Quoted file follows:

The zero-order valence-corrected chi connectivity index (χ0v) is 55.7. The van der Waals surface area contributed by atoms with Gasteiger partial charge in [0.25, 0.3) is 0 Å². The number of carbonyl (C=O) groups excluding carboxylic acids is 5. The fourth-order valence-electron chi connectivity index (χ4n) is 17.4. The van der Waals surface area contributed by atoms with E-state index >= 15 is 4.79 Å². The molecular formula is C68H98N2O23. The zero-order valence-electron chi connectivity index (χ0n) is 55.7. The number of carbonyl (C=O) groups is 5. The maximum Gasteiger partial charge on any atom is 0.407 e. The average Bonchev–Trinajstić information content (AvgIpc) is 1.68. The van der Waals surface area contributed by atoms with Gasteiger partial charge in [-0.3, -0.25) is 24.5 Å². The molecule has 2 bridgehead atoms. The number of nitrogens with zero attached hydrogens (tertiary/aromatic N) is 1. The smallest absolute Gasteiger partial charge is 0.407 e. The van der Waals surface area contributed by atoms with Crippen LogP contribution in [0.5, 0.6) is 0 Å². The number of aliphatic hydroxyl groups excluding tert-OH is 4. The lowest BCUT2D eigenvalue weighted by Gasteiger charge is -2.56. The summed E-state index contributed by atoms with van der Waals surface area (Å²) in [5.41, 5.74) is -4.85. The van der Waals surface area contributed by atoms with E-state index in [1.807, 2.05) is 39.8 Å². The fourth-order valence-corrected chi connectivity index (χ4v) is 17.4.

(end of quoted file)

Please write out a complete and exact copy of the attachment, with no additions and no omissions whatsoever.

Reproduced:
The zero-order valence-corrected chi connectivity index (χ0v) is 55.7. The van der Waals surface area contributed by atoms with Gasteiger partial charge in [0.25, 0.3) is 0 Å². The number of carbonyl (C=O) groups excluding carboxylic acids is 5. The fourth-order valence-electron chi connectivity index (χ4n) is 17.4. The van der Waals surface area contributed by atoms with E-state index >= 15 is 4.79 Å². The molecular formula is C68H98N2O23. The zero-order valence-electron chi connectivity index (χ0n) is 55.7. The number of carbonyl (C=O) groups is 5. The maximum Gasteiger partial charge on any atom is 0.407 e. The average Bonchev–Trinajstić information content (AvgIpc) is 1.68. The van der Waals surface area contributed by atoms with Gasteiger partial charge in [-0.3, -0.25) is 24.5 Å². The molecule has 2 bridgehead atoms. The number of nitrogens with zero attached hydrogens (tertiary/aromatic N) is 1. The smallest absolute Gasteiger partial charge is 0.407 e. The van der Waals surface area contributed by atoms with Crippen LogP contribution in [0.5, 0.6) is 0 Å². The number of aliphatic hydroxyl groups excluding tert-OH is 4. The lowest BCUT2D eigenvalue weighted by Gasteiger charge is -2.56. The summed E-state index contributed by atoms with van der Waals surface area (Å²) in [5.41, 5.74) is -4.85. The van der Waals surface area contributed by atoms with E-state index in [1.807, 2.05) is 39.8 Å². The fourth-order valence-corrected chi connectivity index (χ4v) is 17.4.